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Journal of jjore (6662)

Wednesday November 15, 2006
11:26 AM


[ #31612 ]

I spent my early evening gagging on some vile code and accompanying text. Instead of emailing my complaints to my work account I'm writing them here. Why not.

Don't use magic (BEGIN + sub()) to avoid saying `use constant'.

Use non-capturing groups (?:...) vs (...) when not capturing.

Use /x and comments in regular expressions.

Use delimiters other than // when the '/' character appears in regexps.

Don't use /o without being able to explain exactly what it does to the optree.

The Fine Print: The following comments are owned by whoever posted them. We are not responsible for them in any way.
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  • Always document a regex with an example line of text it matches. That makes it sooo much easier for the maintenance programmer to follow along with how the regex is intended to match stuff.
  • You had me up till this one. If knowledge of the optree is required and the docs aren't sufficient to understand - you should submit patches to the docs.

    From perlop:
    PATTERN may contain variables, which will be interpolated (and the pattern recompiled) every time the pattern search is evaluated, except for when the delimiter is a single quote. (Note that $( , $) , and $| are not interpolated because they look like end-of-string tests.) If you want such a pattern to be compiled only once, add a /o aft

    • Well... ok... but I think only wizards should be using /o. If you aren't at that level then use qr// like everyone else. Ignoring that /o existed prior to qr//, for today's perl /o is just a minor optimization over qr//.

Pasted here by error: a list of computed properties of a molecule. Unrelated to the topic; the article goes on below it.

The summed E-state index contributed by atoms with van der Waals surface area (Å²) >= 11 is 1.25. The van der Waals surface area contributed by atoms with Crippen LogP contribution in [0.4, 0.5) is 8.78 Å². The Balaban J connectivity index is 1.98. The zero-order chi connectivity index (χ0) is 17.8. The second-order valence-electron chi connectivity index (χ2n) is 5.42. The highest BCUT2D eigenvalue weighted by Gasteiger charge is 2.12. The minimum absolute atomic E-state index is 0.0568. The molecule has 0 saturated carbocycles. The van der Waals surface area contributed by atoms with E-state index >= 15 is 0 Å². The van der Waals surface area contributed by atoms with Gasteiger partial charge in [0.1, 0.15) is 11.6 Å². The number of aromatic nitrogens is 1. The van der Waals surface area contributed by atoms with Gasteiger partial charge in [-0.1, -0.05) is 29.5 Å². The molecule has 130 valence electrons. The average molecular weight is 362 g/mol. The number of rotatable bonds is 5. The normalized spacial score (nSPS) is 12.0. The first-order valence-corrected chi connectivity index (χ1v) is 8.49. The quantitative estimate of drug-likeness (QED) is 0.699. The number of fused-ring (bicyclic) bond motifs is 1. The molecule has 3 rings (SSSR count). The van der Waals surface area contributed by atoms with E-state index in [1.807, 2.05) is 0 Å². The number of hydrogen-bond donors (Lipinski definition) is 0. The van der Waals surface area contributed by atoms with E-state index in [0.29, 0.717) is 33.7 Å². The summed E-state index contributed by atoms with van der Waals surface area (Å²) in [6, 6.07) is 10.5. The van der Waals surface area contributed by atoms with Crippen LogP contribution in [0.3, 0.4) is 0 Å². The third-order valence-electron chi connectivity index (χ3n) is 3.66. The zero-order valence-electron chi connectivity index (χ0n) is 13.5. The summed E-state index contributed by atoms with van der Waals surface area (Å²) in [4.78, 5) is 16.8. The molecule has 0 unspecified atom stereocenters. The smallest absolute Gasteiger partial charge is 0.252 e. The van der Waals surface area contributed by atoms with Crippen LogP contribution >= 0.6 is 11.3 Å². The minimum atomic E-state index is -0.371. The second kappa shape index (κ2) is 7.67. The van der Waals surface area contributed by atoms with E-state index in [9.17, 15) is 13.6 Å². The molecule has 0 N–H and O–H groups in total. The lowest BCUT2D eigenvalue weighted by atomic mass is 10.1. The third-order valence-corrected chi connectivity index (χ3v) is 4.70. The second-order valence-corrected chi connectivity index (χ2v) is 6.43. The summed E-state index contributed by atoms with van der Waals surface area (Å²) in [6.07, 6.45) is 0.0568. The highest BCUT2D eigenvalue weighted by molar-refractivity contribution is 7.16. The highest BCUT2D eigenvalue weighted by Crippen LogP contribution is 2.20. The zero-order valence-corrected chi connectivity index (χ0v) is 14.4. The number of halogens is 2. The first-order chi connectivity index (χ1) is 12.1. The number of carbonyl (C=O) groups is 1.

It's like symbolic references. You shouldn't be allowed to use them until you can explain why you're not supposed to use them.
      • Actually, I think noone should use /o. At least not on a Perl that has been released in a year that starts with a 2. The magic /o is useful for is now already be done by Perl by default. If the value of your variable won't change, the regexp won't be recompiled anyway.

        The only difference you will notice when using /o is when the variable inside the regexp does change. But IMO, you really don't want a regexp that doesn't recompile when the variable does change.

        • /o vs re-using a qr// value saves dispatching one opcode.
          • And that matters when exactly? :-)

            • In areas you think are tight loops. I've also replaced if(not ...) with unless(...) just to avoid dispatching another opcode.

              I'm sure it's wasted effort since I know humans are bad at guessing what'll need optimization. I still wish to be slightly deluded that the opcode I saved by using /o was good. Only *slightly* though.
          • That of course depends on how often you reuse. Storing a qr means you have to assign to a variable, which means the variable has to be created, removed (presuming you're using a lexical variable with a small scope) and assigned to. Surely that takes a few opcodes as well?

            Not that I really care about a single saved opcode.

  • I’ve been kinda leaning away from it. Although I don’t know why one would put one’s constant subs in a BEGIN block; I just list them at the top of my code. I see little point in loading such minor syntactic sugar as, particularly as many people don’t realise how “constants” work.

    • What I'd just read went somewhat as follows. It was clearly an attempt to replicate's work but badly.
      BEGIN {
          *{ __PACKAGE__ . '::DEBUG' } = sub () {
      • Ugh. That is awful, no argument. Would’ve been entirely sufficient to write

        sub DEBUG () { 1 }